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2015 Digital Preservation Training Needs Survey: What we learned so far…

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In Autumn 2015 ULCC worked with colleagues from the Digital Curation Centre (DCC) and the Digital Preservation Coalition (DPC) to conduct the Digital Archiving & Preservation Training Needs Survey (#DAPTNS15).

We were delighted to receive 216 responses to our survey. We’ve been looking at the results in the hopes they’ll tell us something about training needs in the field of digital preservation.

Digital Preservation Training Needs – Distribution of respondents

About half of the respondents came from an HE & FE sector, closely followed by people working in Cultural Heritage or Government Sectors. A very small percentage described themselves as coming from a Financial Sector.

The majority of respondents come from an Archival or Library professional background, with about 25% working in Research or Records Management; the Museum sector was sadly under-represented.

Over half of the respondents were based in the UK, with less than 25% from the US and Canada, and only 25 respondents from mainland Europe. It was also encouraging to receive a few scattered replies from as far afield as South America, Japan, South Africa, New Zealand, and India.

What we learned about Digital Preservation Training Needs

We’re partly doing this in the context of our own Digital Preservation Training Programme (the DPTP), in the hopes that we could improve the offering in response to the needs identified here. Below, I’ve arranged the results into a sequence that covers (in this order): content of training; format of training and learning methods; ease of attendance; and expected benefits from training.

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What digital preservation subjects are most important to you?

We set out a stall of 22 possible topics relating to digital preservation, and asked respondents to rank them. The results here clearly indicate that strategic and planning subjects easily outrank IT concerns. Students want to learn about project management and planning, not just about technical solutions.

The highest scorers in this area were “Knowing where to start” and “Requirements analysis”, followed closely by an understanding of “Best Practices”. Ranking fourth was an IT-based response, indicating a need to know more about “Available Tools for Digital Preservation”.

Lowest scoring subjects were “Risk management” and “Legal”, areas where it’s likely that students have already learned a lot through their own experience or through project management; there was also very little interest in “Storage”, or “Standards”.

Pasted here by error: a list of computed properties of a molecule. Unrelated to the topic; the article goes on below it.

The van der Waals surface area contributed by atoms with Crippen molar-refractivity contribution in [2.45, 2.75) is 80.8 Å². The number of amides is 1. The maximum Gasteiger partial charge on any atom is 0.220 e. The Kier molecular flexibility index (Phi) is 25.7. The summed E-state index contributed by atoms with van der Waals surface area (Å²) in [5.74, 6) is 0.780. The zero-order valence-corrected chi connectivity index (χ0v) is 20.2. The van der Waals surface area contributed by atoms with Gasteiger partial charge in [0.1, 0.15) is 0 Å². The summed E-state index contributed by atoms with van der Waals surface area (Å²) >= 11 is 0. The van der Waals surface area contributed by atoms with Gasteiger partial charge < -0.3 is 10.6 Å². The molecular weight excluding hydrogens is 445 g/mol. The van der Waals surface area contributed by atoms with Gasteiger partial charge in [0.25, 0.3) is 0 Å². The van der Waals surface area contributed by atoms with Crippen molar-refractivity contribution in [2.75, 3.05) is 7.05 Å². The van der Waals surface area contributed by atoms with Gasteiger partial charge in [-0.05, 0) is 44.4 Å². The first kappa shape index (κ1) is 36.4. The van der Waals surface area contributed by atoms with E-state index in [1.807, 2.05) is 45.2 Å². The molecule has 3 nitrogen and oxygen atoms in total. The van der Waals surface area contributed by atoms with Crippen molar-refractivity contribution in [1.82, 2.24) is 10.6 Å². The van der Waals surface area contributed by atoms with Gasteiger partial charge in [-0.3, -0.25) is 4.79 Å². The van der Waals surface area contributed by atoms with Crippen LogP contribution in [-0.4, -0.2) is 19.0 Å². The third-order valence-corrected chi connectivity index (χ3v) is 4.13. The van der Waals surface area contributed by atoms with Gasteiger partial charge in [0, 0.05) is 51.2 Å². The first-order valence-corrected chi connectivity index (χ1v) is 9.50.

Precisely zero interest was registered in learning about “Models for Digital Preservation”. Does this mean the OAIS Reference Model has passed its usefulness as a teaching aid?

“Would Like To Know More”…Which digital preservation subjects do you feel most confident about?

Given the same set of 22 topics, respondents were asked if they felt unprepared, or would like to know more; or were confident in their understanding, or confident in practice of these subjects.
We received an overwhelming number of “Would like to know more” responses to each topic. The highest scorers were votes for what we might regard as “difficult” topics, such as Legal, Costs, Web Archiving, Tools and Complex Objects.

In the “Feeling totally unprepared” area, we see the highest degree of concern reserved for Complex Objects, Purchasing a System, Costs, and even File Format Migration – the latter slightly surprising, as we always thought the subject was well understood.

The “Confident In Practice” responses didn’t score so highly, but unsurprisingly they were in areas we would certainly expect to be well understood by now and bedded down in practice in our community – including Digitisation, and Cataloguing.

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If the DPTP isn’t already teaching them, what subjects would you like?

For this part of the survey we invited respondents to name up to five digital preservation issues that are not in the list of 22 topics, but that they would like to learn about.

Pending further analysis, we intend to use these results towards a potential new syllabus for a revised DPTP in the future. For this exercise, a subjective grouping was made, putting like responses with like.